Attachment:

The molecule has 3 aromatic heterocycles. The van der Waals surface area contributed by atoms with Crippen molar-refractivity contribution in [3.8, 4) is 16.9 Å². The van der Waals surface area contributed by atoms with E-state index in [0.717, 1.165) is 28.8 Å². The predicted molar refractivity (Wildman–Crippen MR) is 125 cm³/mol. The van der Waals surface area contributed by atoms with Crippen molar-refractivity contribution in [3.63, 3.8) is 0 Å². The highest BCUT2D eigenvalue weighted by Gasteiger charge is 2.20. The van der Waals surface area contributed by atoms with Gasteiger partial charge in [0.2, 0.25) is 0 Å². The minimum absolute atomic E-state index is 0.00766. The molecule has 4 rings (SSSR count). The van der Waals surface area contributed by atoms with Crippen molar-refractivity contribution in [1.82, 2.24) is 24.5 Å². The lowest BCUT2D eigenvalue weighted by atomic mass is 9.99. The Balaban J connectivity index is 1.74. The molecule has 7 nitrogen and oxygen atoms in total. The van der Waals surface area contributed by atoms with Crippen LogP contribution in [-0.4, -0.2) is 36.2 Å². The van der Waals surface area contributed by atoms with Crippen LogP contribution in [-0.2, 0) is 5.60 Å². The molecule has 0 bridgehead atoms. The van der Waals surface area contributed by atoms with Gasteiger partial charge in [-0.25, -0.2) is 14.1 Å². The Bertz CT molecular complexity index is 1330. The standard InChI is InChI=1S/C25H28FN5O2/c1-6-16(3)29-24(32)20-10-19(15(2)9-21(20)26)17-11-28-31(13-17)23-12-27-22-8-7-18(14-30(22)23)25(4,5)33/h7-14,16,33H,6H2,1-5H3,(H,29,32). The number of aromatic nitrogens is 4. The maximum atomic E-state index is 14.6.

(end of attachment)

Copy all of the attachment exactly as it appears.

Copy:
The molecule has 3 aromatic heterocycles. The van der Waals surface area contributed by atoms with Crippen molar-refractivity contribution in [3.8, 4) is 16.9 Å². The van der Waals surface area contributed by atoms with E-state index in [0.717, 1.165) is 28.8 Å². The predicted molar refractivity (Wildman–Crippen MR) is 125 cm³/mol. The van der Waals surface area contributed by atoms with Crippen molar-refractivity contribution in [3.63, 3.8) is 0 Å². The highest BCUT2D eigenvalue weighted by Gasteiger charge is 2.20. The van der Waals surface area contributed by atoms with Gasteiger partial charge in [0.2, 0.25) is 0 Å². The minimum absolute atomic E-state index is 0.00766. The molecule has 4 rings (SSSR count). The van der Waals surface area contributed by atoms with Crippen molar-refractivity contribution in [1.82, 2.24) is 24.5 Å². The lowest BCUT2D eigenvalue weighted by atomic mass is 9.99. The Balaban J connectivity index is 1.74. The molecule has 7 nitrogen and oxygen atoms in total. The van der Waals surface area contributed by atoms with Crippen LogP contribution in [-0.4, -0.2) is 36.2 Å². The van der Waals surface area contributed by atoms with Crippen LogP contribution in [-0.2, 0) is 5.60 Å². The molecule has 0 bridgehead atoms. The van der Waals surface area contributed by atoms with Gasteiger partial charge in [-0.25, -0.2) is 14.1 Å². The Bertz CT molecular complexity index is 1330. The standard InChI is InChI=1S/C25H28FN5O2/c1-6-16(3)29-24(32)20-10-19(15(2)9-21(20)26)17-11-28-31(13-17)23-12-27-22-8-7-18(14-30(22)23)25(4,5)33/h7-14,16,33H,6H2,1-5H3,(H,29,32). The number of aromatic nitrogens is 4. The maximum atomic E-state index is 14.6.